Guest post by Kayt Sukel, author of THIS IS YOUR BRAIN ON SEX: THE SCIENCE BEHIND THE SEARCH FOR LOVE, out this week. Post a comment below to be eligible to win your free copy!
Everyone’s heard of the seven-year-itch—the idea that after seven years together, the shine comes off a relationship and couples “itch” to separate. But neuroscience has found that the itch really hits at the two-year mark – the point at which the biological mojo of the affair fades, and the divorce rates spike.
This shocked me. After all, my own marriage ended after seven years, as did many of my friends’. I always wondered: What is it about this idea of the seven-year-itch (beyond the fun and kitschy Marilyn Monroe film of the same name) that we cling to so?
And does science support the assumption that seven years marks a critical make-or-break point for relationships?
In a word: No.
Statistics show that Americans, on average, actually tend to divorce between the second and third year of marriage—way too soon for our old friend, the seven-year-itch. And what’s fascinating about this, is that recent neurobiological and psychological research keeps demonstrating that two years seems to be a magic number when it comes to love.
For decades, neuroscientists have tried to find some way to characterize passionate love—to figure out what kinds of biological changes explain our extreme changes in focus, attention, mood, energy and general smug annoyingness when we fall fast and hard. Donatella Marazziti, a neuroscientist at the University of Pisa, in Italy, focused her research on hormones. Seems like a sensible place to start, right? After all, if there is anything more pervasive than the idea of the seven-year-itch, it’s that we’re slaves to our hormones. When Marazziti and her colleagues looked at hormone levels in individuals who were passionately in love, they found something striking: heightened levels of testosterone in women and decreased levels of testosterone in men. They also saw increased levels of cortisol, a hormone released in response to stress. Marazziti suggested that these hormone changes represented changes that were happening in the body and the brain to help form a loving bond. But, when Marazziti tested these same individuals two years later, all of the hormones returned to baseline, whether or not they were still in a relationship.
A second study by another group of neuroscientists measured changes in neurotrophins as people fell in love. Neurotrophins are often called “brain fertilizer,” as these proteins help neurons develop, specialize and live longer, promoting learning and memory, much in the same way that fertilizer helps plants to grow. The researchers found that one type of nerve growth factor skyrocketed with the intensity of new love. But once again, levels dropped back to normal after two years.
A new group of psychological studies has also come up with the number two. American and European researchers followed 1700 people for the first 15 years of their marriages. They found that newlyweds initially enjoyed a big boost of happiness. But guess what happens in two years? You guessed it— all that those giddy emotions returned to normal, regardless of relationship status.
Taken together, this “two year” research has led scientists to suggest that it takes about two years to formulate a solid bond between two people. That these changes in brain chemicals (that lead to all those crazy-in-love feelings) are necessary to alter your brain circuitry so you attach to your mate. It makes sense. It wouldn’t be advantageous for it to last forever—I mean, love can pack a hell of a crazy wallop. We’re distracted, soley focused on our lover and can be really irritating. If crazy-love lasted more than those two years, our friends would dump us, our bosses would fire us and the world economy would be on the brink of collapse.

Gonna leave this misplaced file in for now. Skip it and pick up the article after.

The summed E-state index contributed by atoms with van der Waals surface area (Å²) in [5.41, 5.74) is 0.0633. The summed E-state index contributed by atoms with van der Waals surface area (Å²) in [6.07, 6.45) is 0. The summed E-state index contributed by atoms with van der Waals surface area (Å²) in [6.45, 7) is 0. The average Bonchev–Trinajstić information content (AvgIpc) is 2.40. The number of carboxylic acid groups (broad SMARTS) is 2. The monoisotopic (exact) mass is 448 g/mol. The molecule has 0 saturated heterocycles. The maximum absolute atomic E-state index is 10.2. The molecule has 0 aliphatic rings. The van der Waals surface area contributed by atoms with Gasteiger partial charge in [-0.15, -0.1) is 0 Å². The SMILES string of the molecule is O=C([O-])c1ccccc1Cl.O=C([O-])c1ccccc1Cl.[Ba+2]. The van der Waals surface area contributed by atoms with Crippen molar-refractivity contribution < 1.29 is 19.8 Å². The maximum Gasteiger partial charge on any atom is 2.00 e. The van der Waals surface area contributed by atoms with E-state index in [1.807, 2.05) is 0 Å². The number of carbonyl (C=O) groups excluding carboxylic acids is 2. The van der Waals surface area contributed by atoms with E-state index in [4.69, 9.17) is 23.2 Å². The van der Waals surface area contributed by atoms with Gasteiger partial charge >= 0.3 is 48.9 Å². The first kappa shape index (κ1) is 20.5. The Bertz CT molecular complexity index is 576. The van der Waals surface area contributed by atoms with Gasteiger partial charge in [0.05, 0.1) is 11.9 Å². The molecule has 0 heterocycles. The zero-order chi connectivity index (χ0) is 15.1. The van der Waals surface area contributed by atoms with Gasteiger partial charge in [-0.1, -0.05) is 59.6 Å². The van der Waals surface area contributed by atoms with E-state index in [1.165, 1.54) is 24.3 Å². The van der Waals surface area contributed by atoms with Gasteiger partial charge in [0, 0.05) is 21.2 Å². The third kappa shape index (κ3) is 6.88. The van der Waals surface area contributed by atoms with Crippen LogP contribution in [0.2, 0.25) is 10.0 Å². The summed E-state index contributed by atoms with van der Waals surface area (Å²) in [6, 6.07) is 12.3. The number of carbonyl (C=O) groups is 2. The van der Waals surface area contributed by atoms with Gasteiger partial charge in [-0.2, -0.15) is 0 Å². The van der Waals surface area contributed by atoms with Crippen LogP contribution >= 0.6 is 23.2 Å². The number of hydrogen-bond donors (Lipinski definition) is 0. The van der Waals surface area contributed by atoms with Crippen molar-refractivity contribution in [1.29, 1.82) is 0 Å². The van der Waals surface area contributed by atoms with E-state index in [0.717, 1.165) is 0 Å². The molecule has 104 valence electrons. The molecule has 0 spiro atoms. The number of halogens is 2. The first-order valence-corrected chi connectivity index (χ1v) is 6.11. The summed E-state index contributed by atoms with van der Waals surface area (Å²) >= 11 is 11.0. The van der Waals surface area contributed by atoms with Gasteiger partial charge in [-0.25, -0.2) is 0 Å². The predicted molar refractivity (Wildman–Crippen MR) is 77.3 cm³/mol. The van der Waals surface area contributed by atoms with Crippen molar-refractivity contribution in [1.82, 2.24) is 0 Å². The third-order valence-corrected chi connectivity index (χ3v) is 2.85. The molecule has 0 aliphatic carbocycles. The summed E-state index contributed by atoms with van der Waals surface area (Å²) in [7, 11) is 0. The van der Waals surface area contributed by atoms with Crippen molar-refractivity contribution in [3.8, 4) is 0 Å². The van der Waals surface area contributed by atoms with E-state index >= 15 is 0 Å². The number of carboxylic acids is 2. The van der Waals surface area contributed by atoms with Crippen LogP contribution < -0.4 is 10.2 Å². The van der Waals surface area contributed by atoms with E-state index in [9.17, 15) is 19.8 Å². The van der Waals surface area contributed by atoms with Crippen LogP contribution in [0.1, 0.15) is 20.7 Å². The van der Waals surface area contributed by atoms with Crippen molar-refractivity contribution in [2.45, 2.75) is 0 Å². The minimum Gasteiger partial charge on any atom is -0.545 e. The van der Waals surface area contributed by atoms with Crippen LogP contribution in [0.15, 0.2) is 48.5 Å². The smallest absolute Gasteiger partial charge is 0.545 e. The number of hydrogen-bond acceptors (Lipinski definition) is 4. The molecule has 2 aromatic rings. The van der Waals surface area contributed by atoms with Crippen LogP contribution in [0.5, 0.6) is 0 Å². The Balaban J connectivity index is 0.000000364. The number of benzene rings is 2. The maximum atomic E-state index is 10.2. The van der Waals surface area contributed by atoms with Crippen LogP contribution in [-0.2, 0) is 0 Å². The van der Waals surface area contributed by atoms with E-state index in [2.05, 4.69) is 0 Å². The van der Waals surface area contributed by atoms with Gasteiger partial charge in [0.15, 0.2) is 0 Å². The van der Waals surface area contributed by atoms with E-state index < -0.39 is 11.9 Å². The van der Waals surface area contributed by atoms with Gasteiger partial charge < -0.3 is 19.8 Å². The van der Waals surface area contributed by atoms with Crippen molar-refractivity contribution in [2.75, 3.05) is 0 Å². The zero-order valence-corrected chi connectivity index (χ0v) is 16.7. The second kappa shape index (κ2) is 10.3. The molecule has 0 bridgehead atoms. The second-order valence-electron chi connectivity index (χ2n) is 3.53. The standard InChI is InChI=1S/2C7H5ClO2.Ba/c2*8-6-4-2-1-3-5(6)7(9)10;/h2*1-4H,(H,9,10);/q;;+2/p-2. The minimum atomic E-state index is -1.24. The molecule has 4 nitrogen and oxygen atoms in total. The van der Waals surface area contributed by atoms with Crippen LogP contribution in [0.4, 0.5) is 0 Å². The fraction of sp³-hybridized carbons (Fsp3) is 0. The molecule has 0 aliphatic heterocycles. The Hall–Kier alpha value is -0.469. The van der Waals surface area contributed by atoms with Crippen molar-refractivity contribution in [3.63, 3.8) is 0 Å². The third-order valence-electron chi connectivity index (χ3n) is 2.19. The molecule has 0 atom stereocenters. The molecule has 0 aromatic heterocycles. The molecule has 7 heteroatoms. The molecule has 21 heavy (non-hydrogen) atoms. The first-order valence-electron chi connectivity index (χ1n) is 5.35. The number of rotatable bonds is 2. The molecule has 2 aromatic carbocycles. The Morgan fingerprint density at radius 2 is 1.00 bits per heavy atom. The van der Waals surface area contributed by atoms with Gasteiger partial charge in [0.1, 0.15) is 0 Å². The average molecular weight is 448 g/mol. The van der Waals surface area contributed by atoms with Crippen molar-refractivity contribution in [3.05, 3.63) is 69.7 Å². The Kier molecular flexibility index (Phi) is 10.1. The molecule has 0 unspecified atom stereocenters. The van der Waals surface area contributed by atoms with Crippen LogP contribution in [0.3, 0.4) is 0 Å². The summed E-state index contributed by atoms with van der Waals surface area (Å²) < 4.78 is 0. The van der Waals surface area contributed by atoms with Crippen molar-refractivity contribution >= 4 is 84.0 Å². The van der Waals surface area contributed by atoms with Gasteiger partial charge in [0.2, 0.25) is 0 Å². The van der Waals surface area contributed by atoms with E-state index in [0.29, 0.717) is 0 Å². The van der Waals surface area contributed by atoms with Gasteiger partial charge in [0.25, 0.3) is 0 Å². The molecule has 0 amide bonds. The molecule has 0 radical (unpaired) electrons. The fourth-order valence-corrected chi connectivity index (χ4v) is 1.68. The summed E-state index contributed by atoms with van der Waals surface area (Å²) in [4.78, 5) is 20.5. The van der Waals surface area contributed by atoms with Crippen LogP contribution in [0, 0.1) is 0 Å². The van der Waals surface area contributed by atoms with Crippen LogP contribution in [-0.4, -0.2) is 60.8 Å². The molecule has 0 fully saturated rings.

But does this mean that all love relationships are doomed to fail—and only after just two years? Should we just give it all notion of lasting relationships? No, of course not—even now, more than half of American marriages go the distance. In fact neuroimaging studies demonstrate that people who claim to be passionately in love with long-term partners show the same brain signatures as those newly in love—even after decades together. But what this research does show us is that love is a dynamic, changeable thing. Our biology, in concert with our environment, is designed to love, love and love again. We shouldn’t expect every single affair, every single relationship to take the same path and end up in the same place. That’s not the way our biology works works. And not only is that okay, but something that is totally natural.
Kayt Sukel is a wealthy single mommy and the author of THIS IS YOUR BRAIN ON SEX: THE SCIENCE BEHIND THE SEARCH FOR LOVE. While researching her book, she got herself off in an fMRI. When she’s not trying to learn more about the brain in love, Kayt is wondering how so many LEGOs ended up in her bed. It’s just as much of a mystery.
- Can Acting in Love Help You Stay in Love? (psychologytoday.com)
- What Happens to Your Brain When You Fall in Love? (mentalfloss.com)
- Single moms must let go of dreams of fulltime parenting (wealthysinglemommy.com)
- Part 1 – No excuse single mom dating series: “No man will want to have sex with my post-baby body” (wealthysinglemommy.com)
- Canadian voters may be experiencing seven-year itch with Tories: Hébert (thestar.com)
- How Love Grows in Your Body (blogs.berkeley.edu)
- No Seven-Year-Itch Here! Superstar Couple Plan To Renew Marriage Vows (wycd.cbslocal.com)
- Americans get better at marriage, divorce rate falls (voxxi.com)
- The ‘Cheater’ Gene, the Two-Year Passion Limit, & Other Myths (howaboutwe.com)